The new documentary “Pornstar Pandemic” is decidedly all talk and no action. Conceived by director Edward James, this genial film consists of interviews with five adult film actors about their lives under lockdown.
Newcomer Jack Loft — frustrated by the fact that he was about to break into adult films when productions shut down — chats with veterans Dante Colle, Pierce Paris, DeAngelo Jackson, and fellow newbie Elijah Wilde about their life and work and their observations about the industry.
The film is revealing at times, as the men are seen in their homes, working out, showering, and discussing topics from sexuality to finances as well as how they are coping during this uncertain time.
Gay City News chatted separately with actors Pierce Paris and Dante Colle about their lives during COVID and making “Pornstar Pandemic.”
GARY KRAMER: How have your lives changes since the pandemic?
PIERCE PARIS: It provided a new routine. I moved into a new apartment. I fostered two kittens, and I definitely have a different exercise routine. More calisthenics and stretching, yoga, and Pilates. I’ve also had consistency with my diet and cooking. Saving money is another positive aspect. Not many negatives. I wasn’t going out to clubs in LA and Hollywood even before quarantine.
DANTE COLLE: I was normally doing 10 to15 scenes a month plus personal content and studio work. I did three to four scenes in June, but restrictions are tricky. In California, they announced that things are closing back down, so the porn industry does not know what they will do. It’s a weird transitional phase, but I took advantage of the quarantine and I tried to make it as good as possible with content stuff.
KRAMER: What can you say about your maintaining your onlyfans sites?
PARIS: Three months in, I’m not filming much because I think, “I’ve shot this already.” I need to get more creative. I wasn’t a big content performer, doing creative videos, before COVID.
COLLE: In the beginning, I was motivated. I’ve fallen off and started working my way back in.
KRAMER: What projects, if any, are you tackling that you have been putting off until the lockdown gave you the opportunity or inspiration?
PARIS: Most people are like, “There are all these things I want to do but didn’t have time for,” but having all this time is making me unproductive. Right before quarantine, I signed a directing and producing contract. I wrote three adult features. We are ready to make them when the industry gets back up and going.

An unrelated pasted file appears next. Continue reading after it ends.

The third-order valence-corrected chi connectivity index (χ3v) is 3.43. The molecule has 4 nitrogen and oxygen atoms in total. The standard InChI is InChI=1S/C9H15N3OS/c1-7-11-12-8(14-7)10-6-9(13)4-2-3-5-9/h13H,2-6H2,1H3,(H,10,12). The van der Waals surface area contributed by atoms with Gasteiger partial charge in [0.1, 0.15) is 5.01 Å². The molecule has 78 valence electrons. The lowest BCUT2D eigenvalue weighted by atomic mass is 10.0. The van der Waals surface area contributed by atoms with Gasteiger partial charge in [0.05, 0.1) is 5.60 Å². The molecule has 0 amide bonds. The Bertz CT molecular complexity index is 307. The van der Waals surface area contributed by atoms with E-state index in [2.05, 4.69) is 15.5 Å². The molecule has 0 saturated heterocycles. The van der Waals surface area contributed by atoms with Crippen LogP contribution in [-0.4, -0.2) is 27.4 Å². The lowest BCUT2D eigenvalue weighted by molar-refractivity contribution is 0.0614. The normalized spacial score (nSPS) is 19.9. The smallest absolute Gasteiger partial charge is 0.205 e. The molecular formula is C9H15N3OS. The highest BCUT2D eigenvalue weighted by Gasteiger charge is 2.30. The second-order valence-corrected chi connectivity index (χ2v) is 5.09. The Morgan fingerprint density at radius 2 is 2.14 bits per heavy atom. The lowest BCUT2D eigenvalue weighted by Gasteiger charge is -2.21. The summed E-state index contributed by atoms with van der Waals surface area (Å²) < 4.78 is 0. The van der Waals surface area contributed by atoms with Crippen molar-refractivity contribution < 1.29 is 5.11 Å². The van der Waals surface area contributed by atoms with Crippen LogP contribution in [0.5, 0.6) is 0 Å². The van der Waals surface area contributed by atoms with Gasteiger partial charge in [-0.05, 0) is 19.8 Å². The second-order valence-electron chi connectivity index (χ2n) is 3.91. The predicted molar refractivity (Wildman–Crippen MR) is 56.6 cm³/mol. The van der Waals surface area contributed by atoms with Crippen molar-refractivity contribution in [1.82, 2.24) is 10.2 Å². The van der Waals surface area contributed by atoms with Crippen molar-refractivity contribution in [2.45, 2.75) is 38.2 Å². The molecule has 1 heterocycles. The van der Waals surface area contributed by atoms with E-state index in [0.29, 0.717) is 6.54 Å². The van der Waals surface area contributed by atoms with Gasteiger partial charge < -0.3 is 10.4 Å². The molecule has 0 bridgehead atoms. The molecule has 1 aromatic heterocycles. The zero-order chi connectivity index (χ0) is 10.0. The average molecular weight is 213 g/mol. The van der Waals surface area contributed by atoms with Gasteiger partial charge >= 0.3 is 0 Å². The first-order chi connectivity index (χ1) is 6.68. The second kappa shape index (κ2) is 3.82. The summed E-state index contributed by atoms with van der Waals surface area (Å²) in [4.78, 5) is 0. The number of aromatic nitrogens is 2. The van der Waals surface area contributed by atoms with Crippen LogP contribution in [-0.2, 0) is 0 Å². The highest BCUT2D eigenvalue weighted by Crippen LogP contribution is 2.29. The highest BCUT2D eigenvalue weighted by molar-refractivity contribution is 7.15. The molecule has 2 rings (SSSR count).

COLLE: The onlyfans thing was my project. I’ve had it for a while and didn’t do anything with it. I took the time to make money. I needed to do it, and it’s a good back-up.
KRAMER: Have you become more reflective under isolation? How are you combating depression or loneliness during lockdown?
PARIS: I’m a pretty independent person. Before I got into porn, I did jobs where I was isolated, like working an oil rig. I didn’t really have a social life. My routine was being productive for myself. It’s made me focused during quarantine.
COLLE: I didn’t have to deal with that. I have 15 other people living here, so it wasn’t an issue. I have a good check on my mental stability, and I know I’m feeling [down] and nip it in the bud and work around that. I became busier during this than I was before. Boredom leads to bad things. So, I was never bored.
KRAMER: Why do you think people are so interested in the personal lives of celebrities in general — and porn stars in particular? You come across as very ordinary, down-to-earth guys in this documentary.
PARIS: To me it’s another business, not a lifestyle or something recreational. I came into the industry without needing money or being desperate. My challenge is being a better performer. When people are drawn to how porn stars are in real life, it is because they connect on a physical or emotional level, especially if they are lonely. More so than with mainstream film. Porn is intimate. That draws people closer to the person they watch. They piece together fantasies if they are attracted to a person.
COLLE: I’m not a celebrity, and people see celebrities and know that millions know who they are and everything about them. They are acting and playing Iron Man, but they are not Iron Man in real life. Porn stars — they see them having sex and think that’s who they are. When they get a glimpse that there is more to them or that’s not who they are, they want to know more.
KRAMER: What is something fans would be surprised to learn about you?
PARIS: I’m really good at fixing thing. I’m a big nerd. I can take a computer apart. I built a Mercedes van with a camera that runs off solar energy.
COLLE: I put everything out there. I’ve done talks explaining my life. I don’t hold back or hide.
KRAMER: What are you most looking forward to when we return to normal?
PARIS: Filming. Exploring more as director/ producer. I’ve directed and produced “What’s Gotten into Him” and “Social Pressure.” And I’m having a house built in Las Vegas, so I’m moving in September.
COLLE: I am excited to get back to work. There were a couple things about to happen before COVID, so it would be nice to get back to porn features. But realistically, things are so weird right now. Everyone is so on edge. I want folks to be less on edge.
PORNSTAR PANDEMIC | Directed by Edward James | Breaking Glass Pictures | Available on VOD and DVD Jul. 28 | bgpics.com
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